Whiting column: Controlling inflation reactively is a tardy policy

Bryan Whiting
Personal Responsibility

Dealing with inflation reactively is long term and involves unintended consequences.

Economic theory defines inflation as devaluation of the consumer dollar. We know it means prices go up. Inflation has hit 8%. Presidential advisors have said the rate is only 5% (as if that wasn’t bad enough), because household energy, gasoline, food and housing have a history of fluctuation.

Consequently, higher inflation is not significant, because it is short term: transitory, it will pass. So does eating spoiled food, but not without pain.

It isn’t realistic to disregard items that constitute the majority of our household budgets. We must control inflation now and should have worked to prevent it. Supply and demand determine cost and price, which dictates how it should be controlled.

Our system reacts to inflation with fiscal and monetary policy. Fiscal policy entails raising taxes and reducing government spending to reduce demand. Both strategies are long term because they require debated legislative approval, and how often does government reduce spending?

The Federal Reserve Bank reacts with monetary policy by decreasing money supply and decreasing borrowing by raising interest rates. It is long term and has limited effect on the average consumer. Cash sales aren’t affected. Only those borrowing for big-ticket items such as house or car are affected. Those utilizing credit cards as a borrowing method aren’t typically making the decision based on interest rate.

High interest rates generate an unintended consequence by increasing the difficulty for entrepreneurial startups, decreasing competition, which increases price.

Waiting for long-term policy solutions to work is not an adequate alternative. One need only look back to the Carter presidency to see the economic consequences — 14.6% inflation led to the Fed moving interest rates to 17.6%, combining to generate 9.4% unemployment and a 4% decrease in wages.

These long-term legislative and Fed strategies are reactive. We need leadership to be proactive. Most inflationary pressures are predictable if one watches the forces affecting supply and demand, so actions can be taken before inflationary pressures reach the crisis level.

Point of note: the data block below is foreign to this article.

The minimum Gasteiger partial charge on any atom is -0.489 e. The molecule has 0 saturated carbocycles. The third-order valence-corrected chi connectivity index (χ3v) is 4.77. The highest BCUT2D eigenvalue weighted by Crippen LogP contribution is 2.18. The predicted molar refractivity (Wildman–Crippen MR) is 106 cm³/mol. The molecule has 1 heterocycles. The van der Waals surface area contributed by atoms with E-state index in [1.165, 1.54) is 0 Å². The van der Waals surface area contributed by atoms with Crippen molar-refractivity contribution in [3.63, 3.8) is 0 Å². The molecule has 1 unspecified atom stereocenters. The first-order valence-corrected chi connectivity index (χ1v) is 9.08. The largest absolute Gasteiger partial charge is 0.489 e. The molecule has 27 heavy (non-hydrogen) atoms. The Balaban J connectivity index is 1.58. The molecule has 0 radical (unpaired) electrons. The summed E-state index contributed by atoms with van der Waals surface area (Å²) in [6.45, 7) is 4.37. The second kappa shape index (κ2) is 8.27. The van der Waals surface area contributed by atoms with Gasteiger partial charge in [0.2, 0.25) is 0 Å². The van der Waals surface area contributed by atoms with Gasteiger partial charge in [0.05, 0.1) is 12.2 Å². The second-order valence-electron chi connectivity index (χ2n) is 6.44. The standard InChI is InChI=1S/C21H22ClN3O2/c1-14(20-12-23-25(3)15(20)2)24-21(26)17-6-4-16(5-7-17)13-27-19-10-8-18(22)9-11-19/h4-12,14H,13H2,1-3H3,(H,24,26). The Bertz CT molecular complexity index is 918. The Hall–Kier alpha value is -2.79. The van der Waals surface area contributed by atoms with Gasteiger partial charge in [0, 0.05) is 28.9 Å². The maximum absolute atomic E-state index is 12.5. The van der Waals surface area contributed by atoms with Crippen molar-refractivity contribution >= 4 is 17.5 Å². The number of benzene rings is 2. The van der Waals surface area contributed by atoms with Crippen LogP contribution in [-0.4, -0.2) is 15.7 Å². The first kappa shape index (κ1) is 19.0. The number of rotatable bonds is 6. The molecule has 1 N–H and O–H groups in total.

Oil is an example. The price of gasoline has risen 50%. Because inflation never exists in isolation, we don’t have money available for other purchases. It applies pressure to the price of other goods through increased transportation costs. Because we consume and rebuy food, the pressures are especially consequential in food prices.

In 2019, we produced 12.3 million barrels per day, 2021 11.1 million; consuming 18.9 million barrels and 19.7 million, respectively. These numbers were known and because demand as increased every year the continued trend predictable.

Reduced production required us to import oil from other countries: 7.86 million barrels per day in 2020. This reliance increases price, results in more dollars (approx. $400 million per day) leaving the country, expanding our trade deficit, limiting the domestic multiplier effect, their political desires and demands influencing our decisions. We are naïve to believe that dollars we and others flow into the Middle East as oil flows out isn’t financing terrorism. We are endangered by our own money.

Motivated by valid environmental goals, we made it more difficult and costly to produce oil and stopped supply pipelines at a time when domestic demand was increasing. Obviously, we want to decrease our use of fossil fuels, but the inflationary damage of doing so with stagnant or increasing demand can be avoided if leadership thinks proactively.

Producing enough oil to meet our current needs is the proactive approach. Both our own government and OPEC admit we have more untapped oil reserves than any other country. Economically, production (supply) doesn’t affect demand, only price.

This proactive approach would enable us to decrease our production as our demand decreases. As electric vehicles, trains and planes become affordable, less susceptible to cold, go 500 miles on a charge, haul a family on vacation and heavy commodities, individuals and businesses will clamor to buy them. No legislation required. The demand for oil will decrease dramatically. Pipelines and refineries will shut down on their own, and we can reduce production without inflationary issues.

Production has environmental consequences, but when worldwide demand exists, worldwide production will meet it. The climate change ramifications are going to occur whether the production occurs here or in another country. Climate is worldwide. Oil consumption in foreign countries, just as in ours, will only decrease when their needs are met in another fashion.

Inflation reduces the money and time we and other countries have available to allocate toward alternative ways to meet this need. Let’s focus our money and efforts on this rather than on inflationary prices that should have been anticipated and minimized.

Inflation is nondiscriminatory. It affects everyone, except the government. It, in effect, transfers increased prices to us. Obviously, there are additional factors from inventory shortage to increased population, wage increases to supply chain issues producing the inflation we are feeling, but most are also predictable and controllable with proactive efforts. They will be discussed in the next column.

It’s our personal responsibility to encourage our political leaders not only to be economically reactive but proactive.

Bryan Whiting feels most of our issues are best solved by personal responsibility and an understanding of non-partisan economics rather than government intervention. Comments and column suggestions to:

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